VVES students have a green thumb at summer school



VVES students were enchanted by the summer garden which was central to their learning. Lupe Guzman, kindergarten teacher at VVES, teaches students to identify plants by their leaves. PHOTO COURTESY OF MICHELLE WEST.

The garden is in full bloom at Virgin Valley Elementary School as the 2022 Summer Accelerator Program comes to an end. The teacher, Lupe Guzman, worked with 24 children, who had just finished kindergarten, during 2 weeks of summer learning focused on food culture.

The Clark County School District provided “free summer learning opportunities to accelerate the academic, social-emotional, and behavioral development of all students.” The Summer Acceleration was offered to students in pre-kindergarten to grade 12 from May 31 to June 17, 2022.

Each teacher who participated developed their own curriculum. Lupe Guzman had been working on her garden with her kindergartners throughout the school year, so it seemed natural to continue the same lessons through the summer.

“We just continued where we left off,” Guzman said. “First we did a little review to make sure no skills were lost. Then we started to focus on higher-order thinking. We did a lot of STEM (Science , technology, engineering and mathematics).

Guzman discovered that many areas of study can be covered in gardening lessons. “You can calculate how much soil you need to fill a planter or how many seeds you need for each row,” she said. “You can get into the science of soil health as well as the benefits of healthy eating. You can study worms and insects that are beneficial or harmful to plants. There are literally so many directions you can follow with this device.

Guzman loved how the garden provided hands-on experiences for the kids. She had the students document the changes they saw in the garden day to day, worked on identifying plants and expanding vocabulary using gardening terms.

After the children spent time in the garden, they returned to class and participated in writing activities to record their discoveries and observations. “I got some of the most beautiful drawings from the kids,” Guzman said.

Students were to write down their observations, include an illustration, and then present their report to the class. “One day these little kids will have to speak (in front of others), so this is also a great opportunity to work on their public speaking skills,” Guzman added.

The VVES garden has long been a labor of love. “We planted fruits and vegetables during the year with Ms. Silvagio’s and Ms. Durbin’s class,” Guzman said. “We planted radishes, tomatoes, strawberries, fig trees, pomegranate trees, peach trees, almond trees, zucchini, beets, red and yellow sunflowers, watermelon, lettuce and pumpkins.”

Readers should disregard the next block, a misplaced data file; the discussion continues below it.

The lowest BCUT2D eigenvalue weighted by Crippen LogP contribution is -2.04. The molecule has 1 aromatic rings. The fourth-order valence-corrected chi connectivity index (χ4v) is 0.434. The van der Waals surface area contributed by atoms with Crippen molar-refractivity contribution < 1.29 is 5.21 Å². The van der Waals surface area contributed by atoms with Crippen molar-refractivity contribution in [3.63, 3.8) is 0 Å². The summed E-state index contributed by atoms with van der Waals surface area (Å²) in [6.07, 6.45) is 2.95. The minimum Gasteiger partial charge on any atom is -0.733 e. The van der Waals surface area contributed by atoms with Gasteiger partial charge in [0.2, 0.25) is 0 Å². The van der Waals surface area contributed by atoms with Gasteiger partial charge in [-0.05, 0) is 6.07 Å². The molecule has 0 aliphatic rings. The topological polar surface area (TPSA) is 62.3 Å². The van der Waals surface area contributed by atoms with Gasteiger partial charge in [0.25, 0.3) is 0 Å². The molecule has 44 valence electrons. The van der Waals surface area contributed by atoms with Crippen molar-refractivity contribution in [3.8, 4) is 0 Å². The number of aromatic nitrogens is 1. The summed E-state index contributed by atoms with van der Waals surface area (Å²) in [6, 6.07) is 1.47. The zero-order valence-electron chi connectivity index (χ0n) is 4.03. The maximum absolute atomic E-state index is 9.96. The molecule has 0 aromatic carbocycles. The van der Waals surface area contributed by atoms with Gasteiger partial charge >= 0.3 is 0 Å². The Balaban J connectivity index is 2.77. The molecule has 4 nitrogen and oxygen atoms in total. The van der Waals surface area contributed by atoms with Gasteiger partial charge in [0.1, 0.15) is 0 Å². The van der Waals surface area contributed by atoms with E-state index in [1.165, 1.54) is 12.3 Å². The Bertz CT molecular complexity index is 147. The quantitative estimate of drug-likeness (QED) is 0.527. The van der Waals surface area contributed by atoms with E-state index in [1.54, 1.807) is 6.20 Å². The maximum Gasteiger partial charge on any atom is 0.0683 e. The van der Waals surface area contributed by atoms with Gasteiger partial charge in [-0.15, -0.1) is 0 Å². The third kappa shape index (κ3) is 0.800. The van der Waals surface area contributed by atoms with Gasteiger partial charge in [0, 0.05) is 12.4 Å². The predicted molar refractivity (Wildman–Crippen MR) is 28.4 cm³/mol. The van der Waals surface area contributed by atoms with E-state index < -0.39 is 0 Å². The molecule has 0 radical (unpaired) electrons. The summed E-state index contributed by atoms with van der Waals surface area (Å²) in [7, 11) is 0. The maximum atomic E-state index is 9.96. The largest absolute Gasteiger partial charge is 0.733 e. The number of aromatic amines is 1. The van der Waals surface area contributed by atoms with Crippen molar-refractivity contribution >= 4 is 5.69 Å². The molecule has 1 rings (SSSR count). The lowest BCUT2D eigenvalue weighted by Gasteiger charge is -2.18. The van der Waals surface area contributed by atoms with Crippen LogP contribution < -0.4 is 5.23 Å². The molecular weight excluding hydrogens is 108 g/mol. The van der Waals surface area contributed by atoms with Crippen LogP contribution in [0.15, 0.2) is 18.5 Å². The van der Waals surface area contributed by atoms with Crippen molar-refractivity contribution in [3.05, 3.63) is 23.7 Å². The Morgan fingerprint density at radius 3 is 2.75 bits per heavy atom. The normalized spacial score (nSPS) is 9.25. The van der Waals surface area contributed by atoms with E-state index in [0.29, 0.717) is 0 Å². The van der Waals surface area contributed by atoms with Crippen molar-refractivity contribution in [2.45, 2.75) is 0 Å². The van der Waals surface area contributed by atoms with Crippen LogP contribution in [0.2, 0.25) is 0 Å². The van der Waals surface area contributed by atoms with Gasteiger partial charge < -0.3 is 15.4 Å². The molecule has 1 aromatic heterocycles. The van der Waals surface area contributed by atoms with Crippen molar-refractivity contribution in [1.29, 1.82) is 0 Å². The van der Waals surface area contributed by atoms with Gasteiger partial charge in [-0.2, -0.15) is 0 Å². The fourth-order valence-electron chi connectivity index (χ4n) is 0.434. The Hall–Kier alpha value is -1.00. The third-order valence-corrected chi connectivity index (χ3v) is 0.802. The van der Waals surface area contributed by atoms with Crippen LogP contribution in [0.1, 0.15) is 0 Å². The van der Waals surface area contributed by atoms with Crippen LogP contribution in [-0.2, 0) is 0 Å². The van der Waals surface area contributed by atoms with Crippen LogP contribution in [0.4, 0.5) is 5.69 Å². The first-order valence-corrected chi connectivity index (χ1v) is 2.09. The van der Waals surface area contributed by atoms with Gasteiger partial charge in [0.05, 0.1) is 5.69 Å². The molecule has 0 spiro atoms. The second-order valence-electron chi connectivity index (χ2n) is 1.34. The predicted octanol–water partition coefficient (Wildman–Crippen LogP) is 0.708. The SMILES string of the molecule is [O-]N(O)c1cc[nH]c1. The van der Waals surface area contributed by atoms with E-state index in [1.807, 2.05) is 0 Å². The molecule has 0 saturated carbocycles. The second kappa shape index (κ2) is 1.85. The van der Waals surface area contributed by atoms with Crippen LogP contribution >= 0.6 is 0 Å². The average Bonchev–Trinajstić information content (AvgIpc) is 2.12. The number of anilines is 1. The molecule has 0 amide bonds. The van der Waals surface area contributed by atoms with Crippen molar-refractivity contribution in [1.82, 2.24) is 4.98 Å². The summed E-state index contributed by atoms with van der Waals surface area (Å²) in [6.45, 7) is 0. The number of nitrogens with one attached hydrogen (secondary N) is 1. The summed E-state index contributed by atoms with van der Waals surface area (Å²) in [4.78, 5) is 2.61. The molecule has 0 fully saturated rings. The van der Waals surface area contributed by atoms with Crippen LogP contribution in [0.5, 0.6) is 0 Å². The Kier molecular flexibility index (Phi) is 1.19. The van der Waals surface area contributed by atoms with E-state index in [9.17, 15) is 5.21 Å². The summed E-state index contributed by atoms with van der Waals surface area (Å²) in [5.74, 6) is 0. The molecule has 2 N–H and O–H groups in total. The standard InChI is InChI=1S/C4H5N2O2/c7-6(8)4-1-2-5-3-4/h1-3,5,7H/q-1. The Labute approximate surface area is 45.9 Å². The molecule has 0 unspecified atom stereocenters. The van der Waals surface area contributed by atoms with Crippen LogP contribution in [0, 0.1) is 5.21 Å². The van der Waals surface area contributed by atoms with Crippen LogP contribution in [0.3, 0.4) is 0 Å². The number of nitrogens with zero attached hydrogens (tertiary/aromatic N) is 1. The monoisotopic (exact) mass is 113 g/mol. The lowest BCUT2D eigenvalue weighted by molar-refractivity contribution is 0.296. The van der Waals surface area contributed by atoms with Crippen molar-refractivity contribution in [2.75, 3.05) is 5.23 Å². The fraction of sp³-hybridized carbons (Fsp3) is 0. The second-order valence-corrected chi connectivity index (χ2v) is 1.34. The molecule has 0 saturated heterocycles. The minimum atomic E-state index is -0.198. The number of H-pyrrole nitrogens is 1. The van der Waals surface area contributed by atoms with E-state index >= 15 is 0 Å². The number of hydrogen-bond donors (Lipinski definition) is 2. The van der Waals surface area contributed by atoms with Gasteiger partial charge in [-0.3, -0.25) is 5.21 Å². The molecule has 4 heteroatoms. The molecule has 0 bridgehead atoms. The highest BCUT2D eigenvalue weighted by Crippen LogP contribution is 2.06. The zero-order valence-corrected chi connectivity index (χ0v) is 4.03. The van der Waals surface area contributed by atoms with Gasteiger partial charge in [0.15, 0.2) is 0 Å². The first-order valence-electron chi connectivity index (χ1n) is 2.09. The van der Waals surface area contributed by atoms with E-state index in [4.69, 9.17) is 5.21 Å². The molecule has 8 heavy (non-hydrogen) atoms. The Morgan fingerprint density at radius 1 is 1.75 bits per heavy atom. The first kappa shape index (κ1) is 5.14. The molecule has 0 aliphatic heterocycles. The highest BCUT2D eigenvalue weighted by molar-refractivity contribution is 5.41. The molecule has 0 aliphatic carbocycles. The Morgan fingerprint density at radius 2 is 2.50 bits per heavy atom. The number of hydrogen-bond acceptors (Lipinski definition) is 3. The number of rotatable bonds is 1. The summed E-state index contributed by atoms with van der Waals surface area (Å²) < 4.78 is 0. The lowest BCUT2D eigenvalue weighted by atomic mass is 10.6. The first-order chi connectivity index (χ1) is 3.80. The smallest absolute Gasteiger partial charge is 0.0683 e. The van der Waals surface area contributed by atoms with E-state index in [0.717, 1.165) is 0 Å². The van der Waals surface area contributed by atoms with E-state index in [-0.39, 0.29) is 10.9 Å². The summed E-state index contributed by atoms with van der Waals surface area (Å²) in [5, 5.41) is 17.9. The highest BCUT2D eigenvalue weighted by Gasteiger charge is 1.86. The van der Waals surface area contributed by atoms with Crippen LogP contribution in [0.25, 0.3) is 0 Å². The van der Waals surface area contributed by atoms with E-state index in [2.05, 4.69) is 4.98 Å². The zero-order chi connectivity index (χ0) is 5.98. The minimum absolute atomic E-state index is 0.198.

This garden has been part of Guzman’s program for six years. “Not much was ready to harvest when the students were there,” she said. “But they were able to eat strawberries and they loved it!”

Parent Michelle West said she liked the emphasis on STEM learning in the program. “The students had a great time and realized that the learning process can be fun,” West said. “The hands-on approach is something they will always remember.”
“Ms. Guzman’s passion comes through when she takes her students out into the garden,” West added.

A recent kindergarten graduate, Samantha West was excited to continue learning. Of her experience, Samantha reports, “I loved seeing the strawberries and where they grow. I loved walnut because I didn’t know walnuts grew on trees.
This was news for more than one student.

“My favorite part of the garden was the red sunflowers,” said young participant Sage Johnson. “It was the first time I had seen a red sunflower. There was also a little pumpkin that I loved.

Samantha’s mother, Liz Johnson, said her children beg to go to summer school every day. “Sage was so sad when summer school ended,” Johnson said. “They enjoyed every minute.”
As the old saying goes, “Gardening is believing in tomorrow”.

Ms. Guzman assured her class that as soon as the watermelons are ripe, she will round up all the students who have helped in the garden to make sure they taste the literal fruits of their labor.

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